Scaling - Today's projectors automatically scale the source signal to fit the native resolution of the projector. If you can avoid scaling, do so. Matching the computer to the native resolution of a projector will always produce the best image when projecting data. Since computers allow a wide range of resolution settings, it is easy to change the resolution to match the projector. When viewing video, you generally don't have much control over scaling and the artifacts of a good scaler are hardly evident except in the movie credits.

Although great strides have been made by projector manufacturers to improve image scaling, it is marginal at best in computer mode. The problem is not hard to understand when you consider that the text that I typed in this article was originally Arial 10 pt and the characters were formed with columns and rows of single pixel widths. Going from SVGA (800 x 600) to XGA (1024 x 768) is a 28% increase in the vertical and horizontal resolution. It's very hard to take the pixels of my typed characters and add 28% of a pixel in both directions. Since pixels are indivisible, the solution is to gray scale and the result is fuzzy letters.

If you must scale a data image, use larger text. In my example, I moved from 10pt to 14pt and got acceptable results. However, if you're dealing with fine line drawings or any small detail, scaling artifacts will be very evident. Both projectors behave similarly when the image is scaled.

Keystoning - Your audience will expect your image to be rectangular. This means the projector must be at the right height and perpendicular to the screen. If not, the immediate result is a keystone affect where the sides of the image converge and the top and bottom of the image are of different lengths. You can generally fix this problem by either raising the projector or lowering the screen, but if that is not an option there are two types of solutions.

One method is lens shift where the optics can be shifted slightly to allow the image to be moved up or down to reduce or eliminate keystoning. This is the best solution, as it does not distort the content.

The other method is digital keystone correction where the image is electronically compressed to "square" the image. Of the two methods, lens shift is preferred because you do not lose content, but it is only available in about 15% of the projectors in the market today.

Digital keystone is now the preference of manufacturers because it is electronic, making it both economical and reliable. In the case of the 30c and the VT460, both have digital keystone correction. The 30c allows manual adjustment from the menu. The VT460 offers an automatic adjustment that is either enabled or disabled.

Digital keystone correction is a lot like scaling from a higher resolution to a lower resolution, except that it is scaled non-uniformly with the longest horizontal line scaled the most and the shortest horizontal line not at all. And like scaling, digital keystone correction has significantly less visible impact on the image quality when viewing video or large text than data with fine detail.

When enabled, the VT460 can automatically correct keystoning quickly on-the-fly as you move the projector around, which is very handy if you're a mobile presenter. The 30c requires manual adjustment using the menu system.

Zoom Lens - The NEC offers a 1.2:1 optical zoom lens that's manually adjusted at the lens. The 30c does not have an optical zoom lens; however, it does offer a 1.2:1 digital zoom. The problem with digital zoom is that it introduces scaling artifacts and although it's handy to have if you need it, we suggest avoiding it if you can.

Remote Control - The 30c offers a credit card size remote control. Easy to handle and easy hide in the palm of your hand. We had trouble bouncing the signal off of the screen, but it worked fine when pointed at the back or front receiver of the projector. The range was at least 20 feet line-of-site, which was the limitation of our room.

The VT460 offers a handheld remote control that is comfortable to hold and operate, although it is considerably larger than the 30c remote. We had no trouble bouncing the signal off of a screen at 20 feet.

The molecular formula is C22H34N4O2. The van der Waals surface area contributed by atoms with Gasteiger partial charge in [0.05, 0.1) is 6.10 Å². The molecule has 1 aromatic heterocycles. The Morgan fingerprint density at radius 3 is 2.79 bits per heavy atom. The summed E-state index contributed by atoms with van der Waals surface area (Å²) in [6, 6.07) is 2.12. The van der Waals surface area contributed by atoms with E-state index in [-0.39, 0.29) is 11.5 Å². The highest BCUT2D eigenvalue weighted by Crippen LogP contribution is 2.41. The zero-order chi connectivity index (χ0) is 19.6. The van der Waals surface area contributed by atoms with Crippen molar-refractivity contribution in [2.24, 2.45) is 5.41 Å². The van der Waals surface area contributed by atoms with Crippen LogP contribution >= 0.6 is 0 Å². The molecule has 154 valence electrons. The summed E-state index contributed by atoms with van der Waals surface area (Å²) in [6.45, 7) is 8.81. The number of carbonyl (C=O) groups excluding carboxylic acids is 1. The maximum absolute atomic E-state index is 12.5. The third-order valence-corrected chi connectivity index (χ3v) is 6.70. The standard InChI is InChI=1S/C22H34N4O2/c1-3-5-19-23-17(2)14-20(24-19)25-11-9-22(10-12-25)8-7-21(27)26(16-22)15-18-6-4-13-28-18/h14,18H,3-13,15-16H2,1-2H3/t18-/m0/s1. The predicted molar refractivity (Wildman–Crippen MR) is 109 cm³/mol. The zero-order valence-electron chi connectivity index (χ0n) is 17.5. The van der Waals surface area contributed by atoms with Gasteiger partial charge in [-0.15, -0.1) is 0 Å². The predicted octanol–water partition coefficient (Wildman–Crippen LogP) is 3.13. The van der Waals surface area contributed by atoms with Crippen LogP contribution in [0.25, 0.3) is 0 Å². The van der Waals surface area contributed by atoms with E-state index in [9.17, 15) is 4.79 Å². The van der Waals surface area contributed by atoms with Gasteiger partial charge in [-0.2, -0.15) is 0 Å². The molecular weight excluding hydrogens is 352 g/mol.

Warranty - And last but not least is the Warranty. You hope you never need it, but you're paying for it so take the time to check it out.

Epson 30c NEC VT460
1-year 3-year
Lamp: 90 days Lamp: 180 days or 1000 hours, whichever comes first.
Extra Care Road Service Program - Overnight delivery of replacement unit in U.S. or Canada. Return original unit within 3 days using pre-paid airway bill and packaging.

Warranty repair in any of 45 countries regardless of country of purchase.

Toll-free support line 6a.m to 6p.m. PST Monday -Friday.
InstaCare - 1st year provides the original owner limited concurrent 3-business day repair/return or next business day exchange.

Conclusion - Had we reviewed these units sequentially rather than side-by-side, we would have come away from both feeling quite astonished at the quality for the money. However, we did see them side-by-side and we also saw them up against the Toshiba TDP-MT8U, which is 6 to 8 times the price. While the Toshiba unit was not a fair comparison, it helped put quality and price in perspective.

The Toshiba projector is a fine product targeted at the home theater market. The video image is stunning due to the high contrast ratio (1400:1), higher resolution (1280 x 720), excellent color balance, and offers enough light output for a home theater product. But the inescapable fact is that these low cost products produce a very fine image in data and video. The differences in data are not nearly as dramatic as the differences in video unless you're viewing photos or graphics, but even the difference in video is not what you would expect.

With the Cinema Filter attached to the Epson we were able to get excellent video color balance, although the image lacked the depth and crispness of the Toshiba because it lacks the contrast and resolution of the Toshiba.

By adjusting the user settings on the NEC we got similar results to the Epson and like the Epson, the Toshiba stands out for its color depth and image crispness for the same reasons. But where the NEC stands tall is brightness. The whites were whiter than the Epson and the Toshiba and gave the image life. Don't misunderstand. The Toshiba image is clearly superior to the other two products, but this is were money becomes a consideration.

The NEC VT460 and Epson PowerLite 30c at 16% and 13% of the price of the Toshiba respectively, offer a remarkable image for the price. If budget is your issue, these products are worth a look.

When comparing the NEC VT460 and Epson 30c to each other, we found that the higher light output, the optical zoom lens, and the stronger warranty make the NEC the better value dispite the $296 higher retail price.